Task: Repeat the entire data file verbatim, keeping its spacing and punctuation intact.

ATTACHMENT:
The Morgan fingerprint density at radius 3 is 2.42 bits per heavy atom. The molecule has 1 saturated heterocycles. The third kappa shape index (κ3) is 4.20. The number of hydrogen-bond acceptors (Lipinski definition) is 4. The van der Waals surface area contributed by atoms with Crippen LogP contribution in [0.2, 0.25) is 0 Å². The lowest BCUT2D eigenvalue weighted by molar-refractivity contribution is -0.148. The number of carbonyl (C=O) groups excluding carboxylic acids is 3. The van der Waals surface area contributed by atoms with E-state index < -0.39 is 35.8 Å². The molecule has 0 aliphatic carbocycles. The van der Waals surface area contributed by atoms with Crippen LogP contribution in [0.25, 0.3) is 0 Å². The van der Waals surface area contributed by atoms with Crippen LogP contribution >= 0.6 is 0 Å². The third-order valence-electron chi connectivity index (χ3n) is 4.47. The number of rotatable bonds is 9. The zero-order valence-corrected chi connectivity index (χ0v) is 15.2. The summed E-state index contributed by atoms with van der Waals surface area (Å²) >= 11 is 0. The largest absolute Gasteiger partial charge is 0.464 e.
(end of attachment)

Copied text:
The Morgan fingerprint density at radius 3 is 2.42 bits per heavy atom. The molecule has 1 saturated heterocycles. The third kappa shape index (κ3) is 4.20. The number of hydrogen-bond acceptors (Lipinski definition) is 4. The van der Waals surface area contributed by atoms with Crippen LogP contribution in [0.2, 0.25) is 0 Å². The lowest BCUT2D eigenvalue weighted by molar-refractivity contribution is -0.148. The number of carbonyl (C=O) groups excluding carboxylic acids is 3. The van der Waals surface area contributed by atoms with E-state index < -0.39 is 35.8 Å². The molecule has 0 aliphatic carbocycles. The van der Waals surface area contributed by atoms with Crippen LogP contribution in [0.25, 0.3) is 0 Å². The van der Waals surface area contributed by atoms with Crippen LogP contribution >= 0.6 is 0 Å². The third-order valence-electron chi connectivity index (χ3n) is 4.47. The number of rotatable bonds is 9. The zero-order valence-corrected chi connectivity index (χ0v) is 15.2. The summed E-state index contributed by atoms with van der Waals surface area (Å²) >= 11 is 0. The largest absolute Gasteiger partial charge is 0.464 e.